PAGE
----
As shown in
The resource files shown in
Although particular embodiments discussed herein contain separate files for dynamic strings and static strings, alternate embodiments may combine the dynamic strings and the static strings in a single file.
At runtime, when the file is first loaded, the Web server reads the file header, obtains the file index length and loads the file index, which follows the header.
To identify the value for a given string, at runtime the Web server will look for the entry for the locale in question to obtain the index to the string index, discussed below. To improve the speed of this look-up operation, the file index entries are sorted by locale such that a binary search can be performed.
To access the string value for a particular ID, the Web server indexes into the offset list and obtains the offset to the string list. The Web server may cache pointers to the entry lists for commonly used locales, such as EN, ENUS (English—US), etc. in well-known read-only global variable so that the Server will not have to perform the same lookup repeatedly.
The string list 208 (
String ID (4 bytes)
Flags (1 byte)
String Length (1 or 2 bytes)
In one embodiment, if bit 0 of the flag byte is “0” then the string value is a simple string value. Otherwise, the string value is a compound value that requires additional interpretation, as discussed below. The string value is a sequence of bytes that is as long as the String Length indicates.
A simple string value is a sequence of characters in which the values vary by language or locale. Thus, a particular string ID may have the value “Hello!!” in English and “Ole!!” in Spanish. In certain situations, these simple string values are not adequate to properly represent the values for a particular language or locale.
For example, suppose a particular Web page greets people in the English version using “Hello <%=first name %>, How are you doing today?” For this example, assume that the proper way to translate this phrase into language X is the equivalent of, “How are you doing today, <%=first name %>hello!” In this example, a simple string is not sufficient. A compound string is used to this type of situation.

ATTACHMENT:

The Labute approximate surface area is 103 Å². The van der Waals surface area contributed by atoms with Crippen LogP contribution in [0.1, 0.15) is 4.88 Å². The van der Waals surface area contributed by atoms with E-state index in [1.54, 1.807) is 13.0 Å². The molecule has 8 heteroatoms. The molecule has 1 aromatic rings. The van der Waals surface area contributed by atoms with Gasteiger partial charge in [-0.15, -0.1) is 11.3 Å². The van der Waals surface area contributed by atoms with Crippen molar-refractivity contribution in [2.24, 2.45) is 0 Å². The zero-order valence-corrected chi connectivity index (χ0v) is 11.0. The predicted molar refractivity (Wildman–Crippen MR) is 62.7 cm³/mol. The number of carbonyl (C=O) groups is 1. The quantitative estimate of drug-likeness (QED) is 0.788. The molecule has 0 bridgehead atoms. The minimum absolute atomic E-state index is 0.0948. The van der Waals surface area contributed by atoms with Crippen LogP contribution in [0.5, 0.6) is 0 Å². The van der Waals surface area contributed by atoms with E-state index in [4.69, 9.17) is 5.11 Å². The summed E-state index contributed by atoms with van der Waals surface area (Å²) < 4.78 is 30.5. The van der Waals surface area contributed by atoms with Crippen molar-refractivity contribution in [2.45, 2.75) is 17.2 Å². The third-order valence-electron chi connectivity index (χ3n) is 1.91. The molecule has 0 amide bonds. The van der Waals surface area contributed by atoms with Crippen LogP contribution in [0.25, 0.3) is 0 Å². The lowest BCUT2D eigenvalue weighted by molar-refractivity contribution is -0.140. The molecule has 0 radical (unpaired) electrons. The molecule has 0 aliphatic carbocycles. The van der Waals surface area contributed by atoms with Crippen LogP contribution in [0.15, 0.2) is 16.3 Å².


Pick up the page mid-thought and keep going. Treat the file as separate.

Compound strings are sequences of text interspersed with application variable names. The compound string values are represented as a series of tag-length-value triplets. The tag is one byte, the length is two bytes, and the value varies and is determined by the prescribed length. If bit 0 of the tag is “0”, the value is a simple text value. If bit 0 of the tag is “1”, the value is an application variable. If a value is an application variable name, it is preceded by two bytes that prescribe its “ordinal number”. The ordinal number is the order in which the variable was referred to in the English string. Thus, in localized versions, the order of the variables may change, but not the ordinal number.
The tag may also indicate an application variable index. In this situation, the length is set to four bytes and the value identifies the application variable index instead of a variable name.
Each file ends with a file trailer 210 (
Thus, the software application that reads the resource files can seek to the last 12 bytes of the file and can verify that the trailer matches with the header and the version identified in the trailer is a version that the software application supports (e.g., the software application can understand the identified version). At this point, the software application knows the size of the trailer data and can seek to the trailer data and verify that the file size actually matches the size of the resource files. Additionally, the software application can calculate the checksum for the file contents and verify that it matches the checksum data in the file, thereby verifying that the file has not been corrupted.
When a developer needs to create a new string, the developer accesses an appropriate Web page an enters the new string value (e.g., “Hello!”). The developer specifies whether the string will vary based on language or locale. In this example, the string is a language-based string. The information is entered into a database and is assigned an ID if a string with the value “Hello!” does not already exist. For example, the ID may be S01, where “S” indicates a static ID. Dynamic IDs are part of the dynamic RCR process and their values are derived from files pushed as part of that process. The second character of the ID (“01” in this example) is based on language (0) or locale (1). At this point, the developer takes the ID and inputs it in the ASPL (Active Server Page Language or Active Server Page Lite language used by the Hotmail service) page at the appropriate location. The syntax for the ID is: